News Story

Mechanical Engineering Welcomes New Faculty

Mechanical Engineering Welcomes New Faculty

Dr. Peter Chung has joined the mechanical engineering faculty as an associate professor. Chung comes to the university from the Army Research Lab where he has worked since 2000, and most recently he was a Mechanical Engineer Team Leader (since 2003) for Interdisciplinary Computational Sciences and Engineering.

Chung received both his Ph.D. (1999) and M.S. (1996) in Mechanical Engineering from the University of Minnesota and his B.S. (1994) in Aerospace Engineering (with high honors) from the University of Virginia.

Chung has been extensively involved in the establishment of new, multi-institutional, basic research programs for the Army while also performing research with a team in computational sciences. His current interests are in understanding and improving the physical foundations of computational mechanics and computational materials. Specifically, he will be studying the effect of modeling randomness and aperiodicity in complex microstructures, the role of mechanical stresses on optical phonon transport, and the structure-property relationships of lattice defects in noncubic crystalline solids.

Dr. Jelena Srebric has joined the mechanical engineering faculty as a professor. Srebric comes to the university from the University of Pennsylvania where she has been a professor of architectural engineering since 2000 and an adjunct professor of mechanical and nuclear engineering since 2007. She has also been a visiting scientist at the Harvard School of Public Health since 2008.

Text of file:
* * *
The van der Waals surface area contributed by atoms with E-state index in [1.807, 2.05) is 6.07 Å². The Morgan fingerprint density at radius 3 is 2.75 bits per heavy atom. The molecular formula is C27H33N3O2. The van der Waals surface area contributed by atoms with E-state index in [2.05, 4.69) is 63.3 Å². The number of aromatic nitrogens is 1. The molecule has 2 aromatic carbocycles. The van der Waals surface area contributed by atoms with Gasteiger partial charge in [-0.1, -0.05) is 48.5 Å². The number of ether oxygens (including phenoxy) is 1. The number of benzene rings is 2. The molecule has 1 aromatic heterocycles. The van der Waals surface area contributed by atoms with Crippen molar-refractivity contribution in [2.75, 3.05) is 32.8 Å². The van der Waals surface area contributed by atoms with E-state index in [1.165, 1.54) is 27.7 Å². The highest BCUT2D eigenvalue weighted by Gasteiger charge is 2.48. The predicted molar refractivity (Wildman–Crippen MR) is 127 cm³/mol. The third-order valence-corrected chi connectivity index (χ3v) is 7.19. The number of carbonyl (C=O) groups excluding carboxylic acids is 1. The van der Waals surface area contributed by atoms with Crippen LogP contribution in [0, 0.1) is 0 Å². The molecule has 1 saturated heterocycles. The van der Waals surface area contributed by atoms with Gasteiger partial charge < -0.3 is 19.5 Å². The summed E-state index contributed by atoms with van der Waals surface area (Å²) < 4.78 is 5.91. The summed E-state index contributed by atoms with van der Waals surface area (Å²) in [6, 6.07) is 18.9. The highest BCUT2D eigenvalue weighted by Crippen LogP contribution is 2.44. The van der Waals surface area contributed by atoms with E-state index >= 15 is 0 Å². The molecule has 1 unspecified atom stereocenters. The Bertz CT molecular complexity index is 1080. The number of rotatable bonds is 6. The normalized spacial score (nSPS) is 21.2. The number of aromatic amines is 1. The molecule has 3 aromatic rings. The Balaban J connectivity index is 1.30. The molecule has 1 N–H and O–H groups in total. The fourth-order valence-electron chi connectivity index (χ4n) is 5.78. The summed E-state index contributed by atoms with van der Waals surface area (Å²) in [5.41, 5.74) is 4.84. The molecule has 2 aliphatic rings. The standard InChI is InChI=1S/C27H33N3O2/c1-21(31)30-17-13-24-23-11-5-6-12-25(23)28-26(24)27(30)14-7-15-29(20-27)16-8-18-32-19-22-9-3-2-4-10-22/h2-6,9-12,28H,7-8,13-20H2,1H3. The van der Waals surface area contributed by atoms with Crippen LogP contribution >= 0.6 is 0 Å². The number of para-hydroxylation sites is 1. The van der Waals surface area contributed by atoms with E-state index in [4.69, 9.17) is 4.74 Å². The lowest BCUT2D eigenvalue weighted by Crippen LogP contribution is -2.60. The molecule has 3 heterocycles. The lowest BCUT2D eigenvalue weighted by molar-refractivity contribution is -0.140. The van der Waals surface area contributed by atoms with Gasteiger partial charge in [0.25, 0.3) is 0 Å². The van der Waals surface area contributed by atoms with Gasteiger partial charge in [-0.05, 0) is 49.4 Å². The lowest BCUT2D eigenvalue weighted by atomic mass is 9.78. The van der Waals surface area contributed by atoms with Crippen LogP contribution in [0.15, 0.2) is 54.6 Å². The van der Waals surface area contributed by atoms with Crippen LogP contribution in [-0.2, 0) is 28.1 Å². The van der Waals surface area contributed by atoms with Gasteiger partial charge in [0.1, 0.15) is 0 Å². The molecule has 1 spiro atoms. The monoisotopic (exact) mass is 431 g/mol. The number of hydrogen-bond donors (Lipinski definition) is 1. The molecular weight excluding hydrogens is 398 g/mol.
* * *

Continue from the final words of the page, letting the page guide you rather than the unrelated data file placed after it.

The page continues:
Srebric received her Ph.D. (2000) in Building Technology from the Massachusetts Institute of Technology and both her M.S. (1997) and B.S. (1994) in Mechanical Engineering from the University of Belgrade.

Srebric’s work focuses on enabling multi-scale modeling of built infrastructure and providing a reliable assessment of how these systems affect occupant population and energy consumption. These modeling efforts include development of computational tools as well as experimental facilities. The experimental work covers laboratory-based testing of building materials and systems as well as an extensive network of instruments for in-situ monitoring, typically coupled with occupant outcome assessments.

September 6, 2013

Prev   Next

Current Headlines

The Clark School Celebrates Women's History Month

Department Hosts Inaugural Ford Future of Transportation Lecture

2018 ARPA-E Summit to Showcase UMD Innovations

Khaligh, McCluskey receive Boeing funding for more electric aircraft

Larsson Named Associate Editor of AIAA Journal

Super Wood Could Replace Steel

Women's History Month Feature

IEEE Prognostics and Health Management StandardPublished by IEEE Reliability Society

News Resources

Return to Newsroom

Search News

Archived News

Events Resources

Events Calendar

Additional Resources

UM Newsdesk

Faculty Experts